REAL Studio Developer March/April 2011 Issue

REAL Studio Developer Issue 9.3 (March/April 2011) came out this week.  My column topic in this issue was the risks and rewards of being a consultant.

I don’t think being a REALbasic developer is any different than any other consultant.  There are times when you’re so flush with work you can’t sleep and there’s times you’re looking for work.  There’s always the ‘next project’ on the horizon.

Cash flow is just one of the many risks of being a consultant.  The rewards though, are nice when they happen.

Did I leave anything out in the column?  Something I should have talked about?

5 thoughts on “REAL Studio Developer March/April 2011 Issue

  1. The column is good. Could have been me to write this. One thing you missed: Legal stuff. Getting a cease-and-desist order because you named something wrong and hit a trademark can make you worrying.
    Big problem is banks. Ever tried to get a loan from bank to build a house as self employed or CEO of your own company? Or credit card?
    My wife (employed in my company) got a 40000 Euro credit card with just signing a form. But for me (the owner of the company), they won’t give credit without mortgage!
    In good years you can earn much more than an employed person. But you’ll never know whether you are bankrupt next year.

  2. Yes, the legal stuff can be challenging – especially when you start out. Taxes too, can also be a PITA. Your corporate structure (in the USA, at least), can drastically change how you pay your taxes (quarterly, monthly, or yearly).

    We have a combined lawyer/tax accountant who we just call up and say, “Handle it” and it gets done. Well worth whatever we pay her just so we don’t have to.

  3. A tax consultant is a must for most people including me. I am required to make paperwork and prepay tax monthly. Also tax consultant tells me how much I made and whether it was enough to cover spendings. 🙂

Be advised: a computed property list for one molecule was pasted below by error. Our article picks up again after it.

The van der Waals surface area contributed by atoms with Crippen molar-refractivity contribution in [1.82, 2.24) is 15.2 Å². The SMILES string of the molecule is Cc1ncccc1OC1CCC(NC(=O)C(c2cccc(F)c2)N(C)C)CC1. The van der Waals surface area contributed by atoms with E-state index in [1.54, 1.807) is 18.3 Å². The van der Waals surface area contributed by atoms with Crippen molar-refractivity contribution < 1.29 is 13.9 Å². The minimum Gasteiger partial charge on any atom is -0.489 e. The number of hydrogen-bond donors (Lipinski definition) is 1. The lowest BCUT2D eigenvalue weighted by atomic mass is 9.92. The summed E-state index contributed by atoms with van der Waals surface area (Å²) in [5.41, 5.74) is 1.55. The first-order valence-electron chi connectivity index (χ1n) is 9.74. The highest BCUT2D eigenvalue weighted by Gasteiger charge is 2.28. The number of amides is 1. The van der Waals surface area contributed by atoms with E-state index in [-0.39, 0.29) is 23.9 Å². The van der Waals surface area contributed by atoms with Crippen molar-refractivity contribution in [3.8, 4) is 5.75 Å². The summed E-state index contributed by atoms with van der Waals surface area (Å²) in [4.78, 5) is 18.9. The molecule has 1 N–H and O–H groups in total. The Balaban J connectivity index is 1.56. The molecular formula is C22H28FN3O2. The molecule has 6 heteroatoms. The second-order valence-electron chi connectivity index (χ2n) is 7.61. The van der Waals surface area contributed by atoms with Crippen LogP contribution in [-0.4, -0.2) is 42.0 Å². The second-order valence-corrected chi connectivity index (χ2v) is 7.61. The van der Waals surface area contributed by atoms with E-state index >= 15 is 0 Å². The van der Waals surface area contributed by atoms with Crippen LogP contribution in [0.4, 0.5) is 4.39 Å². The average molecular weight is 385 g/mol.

4. I have the advantage of not needing a lawyer 🙂 However, completely agree with Christian about near impossibility of self-employed getting bank finance.

    In the UK at least, also the tax system seems to be stacked against self employed and SMEs in favour of employees or large companies.

  5. Not just in the UK.
    In law it seems employees have loads of rights and very few responsibilities while it’s the complete opposite for the self-employed.
    You have a host of regulatory hoops to jump through every year, be late and you’re fined while the regulatory bodies have no such sanction applied to them.
    You have to do your own and your employees’ taxes.
    Instruct them on safety policy and also ensure they’re following it (or you’re liable), pay them when they’re sick, paid holidays yada yada.
    They can walk any time they like but you can’t.
    It’s analogous to adults and children.
    And at the same time everyone assumes you’re coining it and cheating on your taxes

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